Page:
Takeaways from the Mets 7-5 loss to the Phillies on Wednesday…
The Mets were defeated by the Phillies by the score of 7-5 on Wednesday night at Citizens Bank Park. Here are my takeaways from the loss…
Ugliness all around.
Over the course of a 162 game baseball season, there are going to be plenty of bad nights, poorly played games, and devastating losses.
While this loss was not devastating in the least for the Mets, it was one of their worst nights of the year, and certainly their worst played game of the year.
And there have been quite a few in an otherwise fantastic season for the Mets.
It looked like this one would be smooth sailing right out of the gate for the Mets, but it was anything but a smooth ride on a cool and windy Wednesday night in Philadelphia.
The Mets got off to a fast start with five runs in the first inning thanks to a three-run home run from Daniel Murphy and a two-run home run from Michael Conforto.
From that point forward, the Mets were walking on thin ice, in a lot of ways. And for a moment, they nearly fell through.
In the third inning, the Phillies got two back when Darin Ruf doubled in two runs off of Logan Verrett. The Phillies got one more in the fifth when Cody Asche singled to plate Odubel Herrera.
The Phillies finally came back and tied the game in the sixth inning when Bobby Parnell walked two batters, threw a wild pitch, and then allowed a two-run single to Freddy Galvis.
Then, Dario Alvarez took over for Parnell, who actually got an out. He induced a pop up to Herrera. But then he hit Aaron Altherr ending his night. Then Carlos Torres threw two wild pitches to give the Phillies the lead.
The Mets needed four pitchers to get three outs in the sixth inning. They threw three wild pitches and issued two walks in what was a painfully ugly inning for the Mets secondary relievers.
Tyler Clippard capped the bad night for the Mets bullpen with a run allowed thanks to a double, a sac bunt and yet another wild pitch.
In between the Mets scoring their five runs and the Phillies taking the lead and ultimately winning was a lot of excitement, a lot of nervousness, and a lot of ugliness.
Yoenis Cespedes was drilled in the hand and fortunately came through with just a bruise. Kirk Nieuwenhuis was also drilled, Wilmer Flores exited the game with back pain.
Meanwhile, Logan Verrett hit Odubel Herrera square in the back in the fifth inning, prompting home plate umpire Bob Davidson to issue warnings.
Then in the sixth inning, Hansel Robles buzzed Darin Ruf near the head with a 94 mph fastball – after it appeared Travis d’Arnaud called for a breaking ball – and both he and Terry Collins were ejected.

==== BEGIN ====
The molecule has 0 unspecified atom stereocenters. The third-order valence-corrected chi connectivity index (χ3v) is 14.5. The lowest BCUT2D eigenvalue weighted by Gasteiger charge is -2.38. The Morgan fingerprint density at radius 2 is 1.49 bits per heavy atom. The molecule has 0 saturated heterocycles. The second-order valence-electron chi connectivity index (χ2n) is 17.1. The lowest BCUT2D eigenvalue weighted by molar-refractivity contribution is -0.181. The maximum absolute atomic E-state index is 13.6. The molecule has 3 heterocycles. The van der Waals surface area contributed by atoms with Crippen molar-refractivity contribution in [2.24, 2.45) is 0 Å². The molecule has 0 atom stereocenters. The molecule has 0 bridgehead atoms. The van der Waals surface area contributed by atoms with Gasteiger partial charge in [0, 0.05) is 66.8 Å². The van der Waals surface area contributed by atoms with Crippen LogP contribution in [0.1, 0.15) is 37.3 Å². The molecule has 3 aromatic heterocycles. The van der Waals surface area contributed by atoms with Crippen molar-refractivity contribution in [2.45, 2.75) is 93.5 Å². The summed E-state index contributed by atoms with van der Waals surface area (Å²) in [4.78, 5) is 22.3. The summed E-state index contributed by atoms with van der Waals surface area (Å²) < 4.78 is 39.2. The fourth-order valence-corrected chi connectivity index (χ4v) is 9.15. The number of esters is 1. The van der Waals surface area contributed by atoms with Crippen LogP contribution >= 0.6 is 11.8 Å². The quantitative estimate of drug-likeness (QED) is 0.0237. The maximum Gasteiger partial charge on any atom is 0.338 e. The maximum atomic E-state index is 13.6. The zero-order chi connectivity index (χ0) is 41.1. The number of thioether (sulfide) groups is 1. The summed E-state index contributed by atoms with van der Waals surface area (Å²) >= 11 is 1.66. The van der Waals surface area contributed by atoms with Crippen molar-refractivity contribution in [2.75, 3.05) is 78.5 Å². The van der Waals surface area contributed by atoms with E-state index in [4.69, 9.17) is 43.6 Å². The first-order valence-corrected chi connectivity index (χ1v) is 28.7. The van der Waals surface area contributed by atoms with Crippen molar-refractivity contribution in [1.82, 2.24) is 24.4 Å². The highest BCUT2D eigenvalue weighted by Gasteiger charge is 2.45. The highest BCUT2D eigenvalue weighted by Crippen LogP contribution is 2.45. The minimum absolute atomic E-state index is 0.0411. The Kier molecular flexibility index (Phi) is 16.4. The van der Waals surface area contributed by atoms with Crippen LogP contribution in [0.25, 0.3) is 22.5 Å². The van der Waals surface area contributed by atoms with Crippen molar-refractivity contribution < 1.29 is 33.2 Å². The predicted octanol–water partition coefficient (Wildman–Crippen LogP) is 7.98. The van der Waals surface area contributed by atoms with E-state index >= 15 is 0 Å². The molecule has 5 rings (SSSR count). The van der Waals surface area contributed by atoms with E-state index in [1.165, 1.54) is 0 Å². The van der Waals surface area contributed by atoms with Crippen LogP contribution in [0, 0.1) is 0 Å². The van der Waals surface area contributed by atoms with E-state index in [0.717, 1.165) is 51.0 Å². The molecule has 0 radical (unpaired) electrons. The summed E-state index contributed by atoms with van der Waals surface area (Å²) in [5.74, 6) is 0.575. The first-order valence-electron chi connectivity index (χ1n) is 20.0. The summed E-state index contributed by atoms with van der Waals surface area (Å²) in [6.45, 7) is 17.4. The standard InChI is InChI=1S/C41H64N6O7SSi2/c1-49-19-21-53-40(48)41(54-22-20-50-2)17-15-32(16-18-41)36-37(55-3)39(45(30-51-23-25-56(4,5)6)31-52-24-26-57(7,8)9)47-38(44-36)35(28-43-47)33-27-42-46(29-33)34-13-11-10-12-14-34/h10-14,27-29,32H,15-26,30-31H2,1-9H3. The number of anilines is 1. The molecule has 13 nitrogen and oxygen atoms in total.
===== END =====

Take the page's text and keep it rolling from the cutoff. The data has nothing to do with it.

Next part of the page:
As for the Mets offense, it was non-existent after the first inning. They went down in order in the second, stranded two runners in the third, were retired in order again in the fourth, stranded two more in the fifth, and were sent down in order from the seventh through ninth innings.
In fact, Michael Cuddyer was the Mets only base runner from the sixth inning on, as he reached on an error.
Overall, this was an ugly, shameful game on the part of the Mets in particular. Their pitching was painfully bad, and their offense just stalled out after a big first inning outburst. It was not the showcase of a division winning team, to say the least.
Niese not passing his tests.
It was a less than stellar outing for Jon Niese on Wednesday, who was pitching in back-to-back games and came in with runners on-base. It was a test Collins intended to see if Niese could maneuver, and he really struggled to get it done. He was asked to face the lefty Asche who singled in a run with two outs, which is not what the Mets needed to see in this trial.
It’s hard to definitely draw conclusions from two relief appearances, but it’s not terribly surprising he’s struggling to adapt. This just isn’t what he does, and while the effort is certainly valiant, it’s just hard to see the Mets entrusting Niese with a relief assignment in the playoffs.
The silver lining.
The good news about the sixth inning for the Mets is none of them following Robles ejection – with the exception of maybe Alvarez – will be on the postseason roster, barring something drastic. Collins and Bob Geren were clearly trying to protect their ace relievers from being overused after Robles exited which, given the circumstances, is understandable, although there is home field advantage in the Division Series the Mets need to consider.
If Robles doesn’t get ejected, there might have been a different outcome to the inning and the game for that matter.
It doesn’t excuse anything that took place in the sixth inning. Their performances were unacceptable.
The Mets didn’t have an answer whatsoever for the Phillies rally. Philadelphia scored six unanswered runs as the Mets offense went completely silent after the first inning.
Its the second consecutive night the Mets “A” lineup was stymied by a beleaguered Phillies pitching staff and a team they’ve absolutely owned in 2015. It’s not totally unexpected as they come off the high of their division title from the weekend, but they are playing for home field advantage, which is significant considering the Dodgers struggle so badly away from Los Angeles.
It would be a shame to see that opportunity slip away.
Other notes from Wednesday:
There were seven wild pitches thrown in this game between the Mets and Phillies. It’s the first time seven wild pitches have been thrown in a game since the Royals and Twins did it on April 17, 1993.
The Mets used eight relievers to get 11 outs in relief of Logan Verrett. They combined to allow four runs, four hits, two walks, and four of the seven wild pitches on the night.
The Mets went 2-for-9 with runners in scoring position – they’re 3-for-19 with runners in scoring position in this series.
The Phillies won for only the fourth time in 17 contests against the Mets.
Murphy’s first inning home run was his 14th of the season, a new career-high.